For it's 1, 2, 3 strikes you're sued

I read with interest this story (behind the Oregonian paywall of pity) about a federal lawsuit filed on Friday against the Portland public school district by, of all people, the coach and some players from the Grant High School girls' softball team. The coach and the players are demanding that the school district live up to its promise to build them a new playing field adjacent to the school, as they did for boys' baseball. Failing to do so, the lawsuit says, is a violation of federal law, specifically Title IX ensuring gender equality in sports.

It all sounds reasonable, but I catch a slight odor of rat here.

I've written about this missing field before. The main blockade to building it at this point seems to be the neighbors, who don't want the late-night lights, the noise, and the hassles that the new field would bring. The school district is proposing to put a loud sound system in, and rent the field out to non-school events that could go as late as 10 p.m. on any given night.

This lawsuit conveniently adds new static to the situation, and may give the school district cover to build the intrusive facility it wants. 

Deborah Englestad, who has served as Grant’s softball coach for 35 years, and three students, Madyson Roach, 18, Olivia Dunn, 16, and Elisabeth Kollrack, 16, are the plaintiffs.

I wonder who's paying their lawyers, Sean Riddell and Christine Mascal. Yes, that Sean Riddell, whom one often finds repersenting the city's rogue police union. I doubt he's working for free.

The complaint in the case really bad-mouths the girls' existing field, at Wilshire Park, a mile up 33rd Avenue from Grant. It's a far cry from the Shangri-La that the boys cavort on, but it's hardly the hellhole that the lawsuit makes it out to be. There are worse places you could play ball.

If the school district would just back off on the rental issue and put a decibel limit on all of the sound systems, I'll bet the softball field could be built and this whole thing would blow over. But school bureaucrats are an arrogant bunch, and so here we are in court with a curious lawsuit. You wonder if the neighbors would be allowed to intervene, if they tried.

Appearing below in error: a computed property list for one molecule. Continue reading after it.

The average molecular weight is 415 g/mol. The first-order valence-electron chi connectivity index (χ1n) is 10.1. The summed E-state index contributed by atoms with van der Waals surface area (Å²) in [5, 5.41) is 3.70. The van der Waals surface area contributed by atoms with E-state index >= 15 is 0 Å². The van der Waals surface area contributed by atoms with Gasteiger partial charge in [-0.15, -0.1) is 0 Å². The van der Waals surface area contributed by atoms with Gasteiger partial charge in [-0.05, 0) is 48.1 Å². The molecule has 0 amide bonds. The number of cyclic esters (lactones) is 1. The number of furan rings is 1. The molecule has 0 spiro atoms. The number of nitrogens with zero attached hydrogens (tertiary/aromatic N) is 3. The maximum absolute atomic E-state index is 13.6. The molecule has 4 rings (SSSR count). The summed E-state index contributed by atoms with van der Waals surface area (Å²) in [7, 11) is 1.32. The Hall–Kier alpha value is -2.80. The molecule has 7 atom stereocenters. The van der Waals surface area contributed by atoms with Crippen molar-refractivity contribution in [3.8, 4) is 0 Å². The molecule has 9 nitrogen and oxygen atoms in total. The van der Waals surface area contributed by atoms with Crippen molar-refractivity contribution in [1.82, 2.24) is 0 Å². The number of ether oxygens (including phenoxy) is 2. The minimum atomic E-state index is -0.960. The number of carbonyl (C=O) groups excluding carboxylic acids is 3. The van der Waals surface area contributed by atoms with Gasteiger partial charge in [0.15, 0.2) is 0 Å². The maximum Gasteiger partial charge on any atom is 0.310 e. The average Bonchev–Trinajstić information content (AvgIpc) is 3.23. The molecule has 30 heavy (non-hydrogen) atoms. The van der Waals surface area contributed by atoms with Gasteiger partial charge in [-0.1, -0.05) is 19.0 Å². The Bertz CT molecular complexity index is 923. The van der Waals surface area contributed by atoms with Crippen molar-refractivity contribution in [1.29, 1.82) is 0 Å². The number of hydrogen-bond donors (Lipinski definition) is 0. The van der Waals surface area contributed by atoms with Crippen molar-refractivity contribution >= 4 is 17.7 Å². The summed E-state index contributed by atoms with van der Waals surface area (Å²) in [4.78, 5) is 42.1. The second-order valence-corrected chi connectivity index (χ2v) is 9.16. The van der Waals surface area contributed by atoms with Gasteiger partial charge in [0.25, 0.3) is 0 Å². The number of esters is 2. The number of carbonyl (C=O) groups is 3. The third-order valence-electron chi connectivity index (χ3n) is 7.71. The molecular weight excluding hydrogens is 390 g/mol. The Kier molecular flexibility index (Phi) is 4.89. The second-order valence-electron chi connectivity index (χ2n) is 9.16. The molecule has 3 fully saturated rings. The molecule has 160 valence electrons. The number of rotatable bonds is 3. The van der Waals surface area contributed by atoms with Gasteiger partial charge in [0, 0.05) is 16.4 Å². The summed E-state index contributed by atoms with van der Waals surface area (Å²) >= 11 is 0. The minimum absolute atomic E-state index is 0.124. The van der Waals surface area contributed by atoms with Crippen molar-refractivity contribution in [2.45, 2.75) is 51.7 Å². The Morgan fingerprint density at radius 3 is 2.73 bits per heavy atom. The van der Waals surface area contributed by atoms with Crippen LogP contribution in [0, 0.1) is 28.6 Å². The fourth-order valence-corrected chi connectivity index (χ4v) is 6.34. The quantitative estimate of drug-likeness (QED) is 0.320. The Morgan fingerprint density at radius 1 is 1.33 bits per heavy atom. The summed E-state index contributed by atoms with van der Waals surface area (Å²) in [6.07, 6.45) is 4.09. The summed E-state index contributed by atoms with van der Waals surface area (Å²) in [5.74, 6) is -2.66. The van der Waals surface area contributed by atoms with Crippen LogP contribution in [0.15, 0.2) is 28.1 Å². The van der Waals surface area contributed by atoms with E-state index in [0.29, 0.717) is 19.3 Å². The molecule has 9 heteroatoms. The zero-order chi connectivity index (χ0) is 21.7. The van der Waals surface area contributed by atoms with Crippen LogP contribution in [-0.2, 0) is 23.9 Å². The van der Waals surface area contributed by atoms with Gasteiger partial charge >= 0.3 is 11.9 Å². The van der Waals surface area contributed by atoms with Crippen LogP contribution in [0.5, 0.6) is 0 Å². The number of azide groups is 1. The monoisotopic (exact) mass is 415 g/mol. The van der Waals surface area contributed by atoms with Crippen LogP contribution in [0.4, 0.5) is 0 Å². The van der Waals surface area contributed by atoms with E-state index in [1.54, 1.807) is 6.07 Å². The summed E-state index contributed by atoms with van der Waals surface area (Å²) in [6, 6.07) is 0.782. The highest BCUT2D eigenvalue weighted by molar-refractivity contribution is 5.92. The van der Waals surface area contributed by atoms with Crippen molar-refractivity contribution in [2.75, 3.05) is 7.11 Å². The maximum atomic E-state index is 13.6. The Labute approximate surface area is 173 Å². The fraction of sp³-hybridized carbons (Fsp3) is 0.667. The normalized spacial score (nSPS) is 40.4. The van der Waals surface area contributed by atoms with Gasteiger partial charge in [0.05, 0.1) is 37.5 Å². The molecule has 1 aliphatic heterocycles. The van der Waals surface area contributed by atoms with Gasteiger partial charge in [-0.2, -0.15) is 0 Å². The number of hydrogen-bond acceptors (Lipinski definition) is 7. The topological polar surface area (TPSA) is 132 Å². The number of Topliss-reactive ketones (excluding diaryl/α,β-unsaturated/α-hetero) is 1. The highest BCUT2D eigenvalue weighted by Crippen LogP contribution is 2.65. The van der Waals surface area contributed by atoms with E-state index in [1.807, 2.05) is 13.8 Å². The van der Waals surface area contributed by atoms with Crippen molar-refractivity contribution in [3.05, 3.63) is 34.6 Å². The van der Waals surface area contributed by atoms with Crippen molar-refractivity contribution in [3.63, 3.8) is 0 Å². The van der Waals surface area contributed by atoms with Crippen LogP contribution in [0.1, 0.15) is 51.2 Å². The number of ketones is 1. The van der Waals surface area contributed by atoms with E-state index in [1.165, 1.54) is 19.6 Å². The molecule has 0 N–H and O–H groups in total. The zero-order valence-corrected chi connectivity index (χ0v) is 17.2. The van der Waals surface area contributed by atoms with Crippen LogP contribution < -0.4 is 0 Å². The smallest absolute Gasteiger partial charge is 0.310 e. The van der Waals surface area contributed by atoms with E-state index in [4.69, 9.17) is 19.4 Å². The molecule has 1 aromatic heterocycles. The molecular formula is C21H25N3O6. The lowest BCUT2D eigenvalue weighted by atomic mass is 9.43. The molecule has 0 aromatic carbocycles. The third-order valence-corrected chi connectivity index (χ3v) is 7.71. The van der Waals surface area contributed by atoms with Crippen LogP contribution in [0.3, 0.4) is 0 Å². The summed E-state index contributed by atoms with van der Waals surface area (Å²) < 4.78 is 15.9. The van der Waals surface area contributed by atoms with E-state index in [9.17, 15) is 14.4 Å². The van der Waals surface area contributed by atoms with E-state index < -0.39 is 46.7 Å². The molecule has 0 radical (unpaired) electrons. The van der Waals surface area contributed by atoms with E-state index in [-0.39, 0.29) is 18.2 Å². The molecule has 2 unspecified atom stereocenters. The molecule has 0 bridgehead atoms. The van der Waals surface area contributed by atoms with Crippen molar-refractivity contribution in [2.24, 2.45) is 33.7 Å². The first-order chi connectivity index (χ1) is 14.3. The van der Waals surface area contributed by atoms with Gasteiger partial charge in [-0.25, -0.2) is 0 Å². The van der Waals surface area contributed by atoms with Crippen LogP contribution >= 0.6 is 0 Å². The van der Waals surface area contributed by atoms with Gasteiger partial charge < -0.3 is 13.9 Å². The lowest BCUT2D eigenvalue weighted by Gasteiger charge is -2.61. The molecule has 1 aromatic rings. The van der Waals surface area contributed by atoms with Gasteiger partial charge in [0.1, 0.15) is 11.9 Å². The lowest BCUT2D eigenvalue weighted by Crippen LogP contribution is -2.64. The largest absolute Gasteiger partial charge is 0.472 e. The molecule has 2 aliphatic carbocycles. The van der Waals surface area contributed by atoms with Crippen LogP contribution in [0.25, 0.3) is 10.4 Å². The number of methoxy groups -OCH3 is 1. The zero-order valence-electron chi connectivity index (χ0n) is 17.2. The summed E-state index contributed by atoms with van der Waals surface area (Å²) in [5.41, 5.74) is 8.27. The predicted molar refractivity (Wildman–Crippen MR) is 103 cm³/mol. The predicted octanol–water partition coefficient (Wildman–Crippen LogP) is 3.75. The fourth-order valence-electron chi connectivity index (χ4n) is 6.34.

I'll bet the boys' baseball coach doesn't let the school district rent out the baseball field. Maybe the girls' softball field should get the same treatment under Title IX.


  1. Why in the world do girls play softball instead of baseball in the first place? Or, put another way, why do boys almost exclusively play baseball and girls softball? There's nothing wrong with softball, but having played both competitively, baseball is a much better game, in my experience. Even if some people might prefer softball to baseball, why is what you get to play based on sex? If I was held out of baseball because I was a girl, I'd raise hell.

    1. High School baseball is a far cry from tee ball or pee-wee’s or whatever it is called. I played Babe Ruth baseball as a 14 year old and was good but didn’t even try out for Grant. I would had never made the cut. The jump in skill level is huge. Not too many girls could cut it. And that is being generous.

  2. I hate to say it but they have a point. Wilshire is a third-rate field and really only good for practicing. Maybe they could put a field in elsewhere at Grant.......don’t they have a little league field there? I know they did some 40 years ago as our team played all of the local all-star teams and Hollywood Little League played in the bowl. But that was then.

    As big of a school as Grant is they should have first class fields for both the boys and the girls. Go Generals (class of 1981)!

  3. How many months out of the year would the field be used for H.S. softball?

    1. My softball team practices in the winter. I just joined a few weeks back so I haven’t got around to ask how they accomplish this. I am afraid to ask!


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